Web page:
To seek answers, we describe here in detail the steps we took to study these datasets, including the comparison of the used samples, the analysis technique, and the stringency of the applied filtering criteria. In addition, we examined the biological functions enriched in these lists. Based on the obtained information, we will discuss in the end the possible explanations to our observation and hope the findings could assist future studies.
Data collection and analysis
Data collection and processing
We obtained 15 different human HK gene lists from the public domain (Table 1). The source from which the data was downloaded is summarized in S1 Table. To compare different lists, we first unified their identifiers to Entrez Gene ID using the DAVID Bioinformatics Resources 6.7. For lists already using Entrez Gene ID, we also updated their indices using DAVID to eliminate any potential inconsistency caused by the evolving database. If multiple IDs were mapped, all of them were considered to maximize the chance of finding overlapping genes. Any redundancy generated from the conversion was removed.
All lists except for the one from Shyamsundar et al. were directly converted by DAVID. Shyamsundar et al. used Clone ID as identifier, which was translated based on Clone/Gene ID Converter Version 2.0 (http://idconverter.bioinfo.cnio.es/) prior to DAVID processing.
We first generated a union list from all datasets. We then analyzed the HK level by detection breadth (DB), i.e. the number of lists, in which a gene was included. We further performed a hierarchical analysis on all the lists using Multi Experiment Viewer (MeV) version 4.9 (http://www.tm4.org/), in which we used “1” for presence and “0” for absence of a gene.
Subsequently, we performed a leave-out analysis to examine the impact of highly deviated datasets to the results. In this study, a single dataset was first randomly removed, and the number of common genes from the rest was examined. The dataset contributed the most to the increase of common genes upon removal was ranked the highest in deviation. Then, a subsequent dataset was eliminated following the removal of the most deviated one, and the common genes resolved from the rest lists were computed again to determine the second most deviated dataset. This step was repeated until the deviation ranking of all the studies was obtained.
We also carried out a pairwise comparison to all the datasets to seek similarity distribution across studies, in which the ratio between common genes and genes in the smaller list of the two was computed as similarity ratio.
To examine the contribution of expression level to the observed discrepancy, we analyzed the abundance that can be obtained in 8 studies including “She”, “Chang”, “Eisenberg_03”, “Shyamsundar”, “Zhu_MA”, “Zhu_EST”, “Fagerberg” and “Warrington”. To compare, we normalized each dataset based on the highest gene expression in that list. The mean quantity of common genes shared by different lists was calculated, and the distribution of the gene expression level was analyzed as a function of gene population, as well as a function of Detection Breadth (DB, i.e. housekeeping level).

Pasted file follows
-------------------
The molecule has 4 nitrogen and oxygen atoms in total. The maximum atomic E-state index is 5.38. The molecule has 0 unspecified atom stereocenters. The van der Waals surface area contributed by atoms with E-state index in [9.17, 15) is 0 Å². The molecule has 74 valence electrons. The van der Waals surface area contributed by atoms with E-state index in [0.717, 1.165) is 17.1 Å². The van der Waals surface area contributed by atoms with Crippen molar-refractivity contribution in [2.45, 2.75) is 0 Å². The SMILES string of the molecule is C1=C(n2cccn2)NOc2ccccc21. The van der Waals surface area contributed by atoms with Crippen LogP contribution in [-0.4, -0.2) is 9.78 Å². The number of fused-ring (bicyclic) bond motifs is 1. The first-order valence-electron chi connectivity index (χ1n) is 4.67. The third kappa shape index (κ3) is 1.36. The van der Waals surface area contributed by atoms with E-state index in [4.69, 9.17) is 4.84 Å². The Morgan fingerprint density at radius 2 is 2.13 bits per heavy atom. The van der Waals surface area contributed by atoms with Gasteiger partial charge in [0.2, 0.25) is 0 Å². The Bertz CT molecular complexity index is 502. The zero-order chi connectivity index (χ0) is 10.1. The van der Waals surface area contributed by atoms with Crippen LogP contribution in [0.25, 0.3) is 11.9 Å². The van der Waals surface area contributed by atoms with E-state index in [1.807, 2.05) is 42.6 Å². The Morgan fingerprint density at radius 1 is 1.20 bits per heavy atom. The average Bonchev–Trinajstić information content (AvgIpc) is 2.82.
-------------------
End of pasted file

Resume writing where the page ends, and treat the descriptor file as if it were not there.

To analyze the potential cause of the decreased overlap with the increased number of lists, we further compared the sampling depth and HK-gene filtering criteria among all the studies. For sampling, we examined qualitatively the tissue and cell types included. We also studied quantitatively the sampling coverage by Expression Breadth (EB) [18–20]. To evaluate the filtering stringency, we further defined the relative expression breadth (REB) for the cutoff percentage used in each study, i.e. percentage of EB of a particular gene to the total EB of a study. For example, if HK genes were detected in all the analyzed tissues, the REB will be “1”; if HK genes were detected in 16 out of 18 studied tissues, the REB will be 89% as in the case of “Zhu_EST” and “Zhu_MA”. EB and REB together were used to evaluate the tissue coverage and filtering stringency in each study.
Functional Enrichment Analysis
To examine the function maintained by the discovered HK genes, we used the DAVID functional annotation tool. With default threshold (i.e. gene count = 10 and EASE = 0.05, a modified Fisher Exact P-Value), we examined the enriched Biological_Process (BP) in Gene Ontology (GO) (i.e. GO_BP) of all lists. Due to the processing limit (3000 genes) in DAVID, for large lists of “Zhu_EST”, “Ramskold”, “Eisenberg_13”, “Fagerberg” and “Reverter” that were exceeding the limit, we randomly chose 3000 genes using Microsoft excel “randbetween” function. To examine the impact of DB to GO enrichment, we separately performed enrichment on high DB (>10) and low DB (= 1) genes, and compared the difference.